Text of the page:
Training girls for IT jobs, helping army veterans to transition into civilian jobs, enabling people with disabilities to offer their talents to employers, providing stability to agency workers through social benefits, certifying employment firms to guarantee reputable providers,… all across the globe, members of the World Employment Confederation are setting up initiatives to fit the new world and its diverse forms of work. A new website showcases these best practices.
Published on 1st November 2019
With the evolution of labour markets towards increasing diversity – of workers, of forms of work, of work ecosystems – there is an urgent need for a whole new social policy, where social and work protection is centred on the individual, rather than on the employer as has been the case for the past 100 years.
As a champion of diversity in the workplace, the private employment services sector has long recognised these needs and is already providing many of these services to its workers. The new Social Innovation Stories website launched by the World Employment Confederation aims at showcasing the variety of initiatives that its members are implementing across the world. With eight corporate members and 49 national federations, the World Employment Confederation represents a significant share of the industry.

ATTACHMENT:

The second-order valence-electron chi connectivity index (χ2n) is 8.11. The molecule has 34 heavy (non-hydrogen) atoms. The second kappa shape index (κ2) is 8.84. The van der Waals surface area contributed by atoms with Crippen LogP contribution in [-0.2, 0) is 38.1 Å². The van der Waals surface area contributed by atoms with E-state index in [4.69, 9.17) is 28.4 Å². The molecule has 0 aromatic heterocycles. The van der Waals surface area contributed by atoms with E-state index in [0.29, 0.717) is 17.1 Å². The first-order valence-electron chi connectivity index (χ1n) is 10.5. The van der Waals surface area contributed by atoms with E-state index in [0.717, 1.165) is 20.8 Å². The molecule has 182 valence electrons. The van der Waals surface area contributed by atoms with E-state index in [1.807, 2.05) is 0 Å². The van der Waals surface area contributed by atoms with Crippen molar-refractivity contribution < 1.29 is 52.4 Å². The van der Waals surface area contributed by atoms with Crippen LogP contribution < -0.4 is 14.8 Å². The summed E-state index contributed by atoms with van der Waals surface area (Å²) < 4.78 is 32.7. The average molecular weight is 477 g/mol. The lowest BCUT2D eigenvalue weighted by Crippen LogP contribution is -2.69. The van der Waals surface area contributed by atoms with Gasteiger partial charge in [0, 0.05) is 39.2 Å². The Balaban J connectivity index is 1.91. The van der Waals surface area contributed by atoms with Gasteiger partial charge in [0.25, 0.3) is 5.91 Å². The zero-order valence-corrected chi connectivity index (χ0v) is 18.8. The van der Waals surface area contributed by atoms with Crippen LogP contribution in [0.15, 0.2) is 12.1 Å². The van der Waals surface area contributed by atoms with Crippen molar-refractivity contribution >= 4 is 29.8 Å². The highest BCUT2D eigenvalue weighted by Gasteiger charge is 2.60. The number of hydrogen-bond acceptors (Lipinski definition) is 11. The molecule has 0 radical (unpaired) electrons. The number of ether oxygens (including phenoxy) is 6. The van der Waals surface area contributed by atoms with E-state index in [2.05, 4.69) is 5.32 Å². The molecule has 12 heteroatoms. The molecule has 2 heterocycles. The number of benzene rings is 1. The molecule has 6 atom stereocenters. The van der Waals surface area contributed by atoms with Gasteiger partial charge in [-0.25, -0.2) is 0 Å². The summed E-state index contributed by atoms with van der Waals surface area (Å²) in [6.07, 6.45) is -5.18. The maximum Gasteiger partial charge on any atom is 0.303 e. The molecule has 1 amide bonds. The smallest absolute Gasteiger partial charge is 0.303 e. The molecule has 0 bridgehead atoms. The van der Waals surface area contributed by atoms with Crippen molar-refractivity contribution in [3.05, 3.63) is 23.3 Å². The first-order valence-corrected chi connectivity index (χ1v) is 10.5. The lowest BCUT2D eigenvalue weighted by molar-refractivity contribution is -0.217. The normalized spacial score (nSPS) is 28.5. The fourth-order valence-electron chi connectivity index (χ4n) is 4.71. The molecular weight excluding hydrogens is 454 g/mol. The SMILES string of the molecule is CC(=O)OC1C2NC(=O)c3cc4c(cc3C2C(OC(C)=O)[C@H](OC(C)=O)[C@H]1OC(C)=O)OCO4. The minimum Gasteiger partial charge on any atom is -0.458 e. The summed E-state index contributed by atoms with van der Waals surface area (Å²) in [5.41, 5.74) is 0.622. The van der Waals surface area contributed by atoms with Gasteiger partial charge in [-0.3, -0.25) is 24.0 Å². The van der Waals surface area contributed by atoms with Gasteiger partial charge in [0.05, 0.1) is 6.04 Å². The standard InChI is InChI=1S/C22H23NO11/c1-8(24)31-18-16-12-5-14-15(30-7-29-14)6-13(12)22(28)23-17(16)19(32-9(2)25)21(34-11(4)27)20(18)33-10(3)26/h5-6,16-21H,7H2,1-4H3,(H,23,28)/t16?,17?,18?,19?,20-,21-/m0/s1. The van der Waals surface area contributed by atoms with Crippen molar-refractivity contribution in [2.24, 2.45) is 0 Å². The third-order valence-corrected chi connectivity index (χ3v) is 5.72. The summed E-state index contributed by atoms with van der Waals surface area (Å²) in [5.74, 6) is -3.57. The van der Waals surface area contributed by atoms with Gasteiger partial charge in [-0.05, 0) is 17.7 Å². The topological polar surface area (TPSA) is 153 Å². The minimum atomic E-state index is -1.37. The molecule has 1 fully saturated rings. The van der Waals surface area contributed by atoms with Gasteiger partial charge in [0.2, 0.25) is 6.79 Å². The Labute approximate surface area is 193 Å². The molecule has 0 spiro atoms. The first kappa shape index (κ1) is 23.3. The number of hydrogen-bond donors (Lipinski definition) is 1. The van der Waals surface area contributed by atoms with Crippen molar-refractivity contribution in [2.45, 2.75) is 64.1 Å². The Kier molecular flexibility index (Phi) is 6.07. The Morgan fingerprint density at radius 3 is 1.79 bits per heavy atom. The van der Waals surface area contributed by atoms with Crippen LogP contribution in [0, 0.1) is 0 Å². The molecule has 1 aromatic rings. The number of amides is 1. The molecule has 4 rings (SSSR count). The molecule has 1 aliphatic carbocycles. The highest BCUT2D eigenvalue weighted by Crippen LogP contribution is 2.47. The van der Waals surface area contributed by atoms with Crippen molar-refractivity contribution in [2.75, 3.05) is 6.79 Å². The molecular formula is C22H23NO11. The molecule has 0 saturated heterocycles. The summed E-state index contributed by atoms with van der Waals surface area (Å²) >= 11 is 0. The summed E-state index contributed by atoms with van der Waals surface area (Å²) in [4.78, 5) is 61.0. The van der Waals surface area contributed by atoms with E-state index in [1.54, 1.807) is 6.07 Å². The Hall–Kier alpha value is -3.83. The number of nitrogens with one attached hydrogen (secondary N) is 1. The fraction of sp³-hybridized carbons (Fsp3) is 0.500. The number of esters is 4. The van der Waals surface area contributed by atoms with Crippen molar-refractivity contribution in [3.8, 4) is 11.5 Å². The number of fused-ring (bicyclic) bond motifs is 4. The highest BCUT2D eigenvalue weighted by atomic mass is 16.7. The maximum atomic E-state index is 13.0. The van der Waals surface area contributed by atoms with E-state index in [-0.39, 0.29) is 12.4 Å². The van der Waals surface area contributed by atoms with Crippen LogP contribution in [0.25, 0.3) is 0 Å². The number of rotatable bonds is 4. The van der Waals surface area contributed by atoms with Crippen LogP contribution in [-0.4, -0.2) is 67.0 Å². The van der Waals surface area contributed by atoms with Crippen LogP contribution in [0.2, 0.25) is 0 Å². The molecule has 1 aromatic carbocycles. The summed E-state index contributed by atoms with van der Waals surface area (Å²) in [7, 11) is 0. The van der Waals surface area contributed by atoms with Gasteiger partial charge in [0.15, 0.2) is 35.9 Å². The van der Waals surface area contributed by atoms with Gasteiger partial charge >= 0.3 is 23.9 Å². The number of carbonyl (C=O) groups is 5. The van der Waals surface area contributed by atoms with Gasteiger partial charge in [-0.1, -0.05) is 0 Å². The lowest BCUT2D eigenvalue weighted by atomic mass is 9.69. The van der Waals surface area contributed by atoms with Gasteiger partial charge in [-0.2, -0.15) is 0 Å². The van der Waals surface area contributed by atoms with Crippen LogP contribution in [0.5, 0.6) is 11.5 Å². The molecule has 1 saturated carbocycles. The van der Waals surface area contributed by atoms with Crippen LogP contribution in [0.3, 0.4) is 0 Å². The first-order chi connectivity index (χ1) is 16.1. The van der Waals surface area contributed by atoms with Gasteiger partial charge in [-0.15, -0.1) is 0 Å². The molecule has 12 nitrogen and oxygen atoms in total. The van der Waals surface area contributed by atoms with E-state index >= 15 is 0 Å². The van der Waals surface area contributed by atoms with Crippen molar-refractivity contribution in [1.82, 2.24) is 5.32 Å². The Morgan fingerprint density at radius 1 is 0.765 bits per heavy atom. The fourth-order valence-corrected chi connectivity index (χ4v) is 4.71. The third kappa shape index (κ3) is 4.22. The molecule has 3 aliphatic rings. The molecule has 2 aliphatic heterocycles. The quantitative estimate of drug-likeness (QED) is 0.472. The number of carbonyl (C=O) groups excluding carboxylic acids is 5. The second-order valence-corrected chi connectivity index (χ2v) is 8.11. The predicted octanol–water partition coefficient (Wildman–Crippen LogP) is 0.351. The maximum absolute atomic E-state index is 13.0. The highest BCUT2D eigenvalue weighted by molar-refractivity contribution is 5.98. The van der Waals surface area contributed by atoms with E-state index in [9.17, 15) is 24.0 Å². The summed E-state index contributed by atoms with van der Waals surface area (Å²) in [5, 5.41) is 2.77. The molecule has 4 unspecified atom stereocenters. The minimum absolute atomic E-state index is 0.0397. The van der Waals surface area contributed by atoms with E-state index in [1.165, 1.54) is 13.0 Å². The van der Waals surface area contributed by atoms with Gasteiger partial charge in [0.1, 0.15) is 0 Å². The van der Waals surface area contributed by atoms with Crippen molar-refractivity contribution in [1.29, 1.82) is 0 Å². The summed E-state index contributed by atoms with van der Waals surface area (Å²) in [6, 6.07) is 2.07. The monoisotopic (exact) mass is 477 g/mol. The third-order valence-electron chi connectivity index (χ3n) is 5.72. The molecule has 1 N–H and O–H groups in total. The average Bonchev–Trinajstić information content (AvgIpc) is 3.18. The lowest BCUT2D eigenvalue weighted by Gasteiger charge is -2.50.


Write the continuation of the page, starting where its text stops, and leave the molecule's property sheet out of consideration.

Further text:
The website counts 30 cases at this stage. It will be regularly updated and expanded with new stories. There are different ways to explore the database. Navigate the interactive map to see initiatives in a specific country or use the filters to find cases related to specific topics (skills, social protection, inclusiveness, etc.), WEC members or the UN Sustainable Development Goals.
Social innovation is defined by the World Employment Confederation as the implementation of new solutions for working, learning and social protection for the benefit of workers, employers and society in general. In its Manifesto “No future of work without social innovation”, the World Employment Confederation suggests five sets of recommendations and clear calls for action to help building futureproof labour markets.